Lawrence Ytzhak Braithwaite

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Lawrence Christopher Patrick (aka Ytzhak) Braithwaite
Born (1963-03-17)March 17, 1963
Montreal, Quebec, Canada
Died July 14, 2008(2008-07-14) (aged 45)

Lawrence Christopher Patrick (aka Ytzhak) Braithwaite (March 17, 1963 – 14 July 2008[1]) was a novelist, spoken word artist, dub poet, essayist, digital drummer and short fiction writer.

Born in Montreal, Quebec, he has been called “one of the outstanding Canadian prose writers alive” (Gail Scott) and linked to the "New Narrative" movement,[2] a term coined by Steve Abbott.[3] Author of the legendary cult novel Wigger,[4]

Braithwaite's work has been praised by Dodie Bellamy for its "sublime impenetrability".[5] and is fueled by a modernist and Fredric Jameson-influenced late modernist approach to writing and recording. His work draws influences from the musical and social realism of punk rock, opera, musique concrète, noise, hip hop, rap, industrial, black metal, country music and dub.

Braithwaite utilized the intensity of the New York City No Wave scene and the Los Angeles and Montreal hardcore punk music subcultures to compose his narrative. His family has laid him to rest in Notre-Dames-des-Neiges Cemetery, Montreal, Quebec.


  • Wigger (1995) ISBN 1-55152-020-6
  • Ratz Are Nice: PSP (2000) ISBN 1-55583-554-6
  • Speed, thrash, death: Alamo, B. C. (with illustrations by Krista E. McLean & Max)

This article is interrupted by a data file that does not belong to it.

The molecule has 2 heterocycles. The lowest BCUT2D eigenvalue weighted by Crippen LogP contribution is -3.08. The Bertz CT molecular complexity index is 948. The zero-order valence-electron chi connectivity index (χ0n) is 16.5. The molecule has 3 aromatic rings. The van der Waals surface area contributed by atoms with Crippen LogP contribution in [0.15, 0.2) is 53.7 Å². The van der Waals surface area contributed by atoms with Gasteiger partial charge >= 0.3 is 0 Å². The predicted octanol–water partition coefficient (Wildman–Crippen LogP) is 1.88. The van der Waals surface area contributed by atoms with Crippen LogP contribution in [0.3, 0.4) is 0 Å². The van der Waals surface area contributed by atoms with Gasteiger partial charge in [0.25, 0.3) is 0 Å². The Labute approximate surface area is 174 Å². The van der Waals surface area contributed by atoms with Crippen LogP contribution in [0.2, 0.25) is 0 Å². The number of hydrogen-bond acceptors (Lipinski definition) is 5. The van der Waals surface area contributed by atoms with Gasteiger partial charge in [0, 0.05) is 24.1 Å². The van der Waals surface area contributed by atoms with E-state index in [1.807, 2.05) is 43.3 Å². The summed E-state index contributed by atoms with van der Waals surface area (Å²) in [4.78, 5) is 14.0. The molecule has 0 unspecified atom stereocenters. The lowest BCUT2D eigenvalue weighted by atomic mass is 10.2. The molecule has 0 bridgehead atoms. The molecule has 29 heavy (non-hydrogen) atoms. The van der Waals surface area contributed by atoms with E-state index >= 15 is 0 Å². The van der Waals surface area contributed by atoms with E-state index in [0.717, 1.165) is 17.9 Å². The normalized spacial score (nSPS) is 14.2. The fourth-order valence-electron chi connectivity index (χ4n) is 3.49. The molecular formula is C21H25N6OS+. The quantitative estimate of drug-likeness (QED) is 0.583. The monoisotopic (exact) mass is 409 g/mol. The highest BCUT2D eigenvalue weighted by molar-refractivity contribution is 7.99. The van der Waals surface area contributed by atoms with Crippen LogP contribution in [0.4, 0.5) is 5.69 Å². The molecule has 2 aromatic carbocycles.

• More at 7:30 (Notes from New Palestine)


  • Role Call: A Generational Anthology of Social & Political Black Literature & Art
  • Dodie Bellamy and Kevin Killian's Mirage #4/Period(ical)
  • Bluesprints: Anthology of Black British Columbian Literature and Orature *Redzone zine,
  • Of the Flesh: Dangerous Fiction
  • "Vanilla Primitive".[2] in the e-journal Sleepy Brain
  • Nocturnes 3 Review of the Literary Arts 2005
  • Biting the Error: Writers Explore Narrative
  • Sidebrow e-journal.[3] and [4]
  • New Standards: The First Decade of Fiction at Fourteen Hills.[5]
  • The World Crisis Web (ed. Danny Dayus) Revolution is Bloody
  • Black Ice. [6]
  • The Rain Review of Books[7]


See also[edit]


  1. ^
  2. ^ Gail Scott, “In the Future, Where Prose is Going”, Matrix 62: a special issue on New Narrative edited by Gail Scott and Corey Frost.
  3. ^ Aleander Lawrence's Free Williamsburg interview with Dennis Cooper
  4. ^ Lawrence Chua's PlanetOut review of Ratz Are Nice (PSP)
  5. ^ Dodie Bellamy, "Body Language", Academonia (San Francisco: Krupskaya, 2006): page 82; available online in Fascicle 2 (Winter 2005-2006) [1]

External links[edit]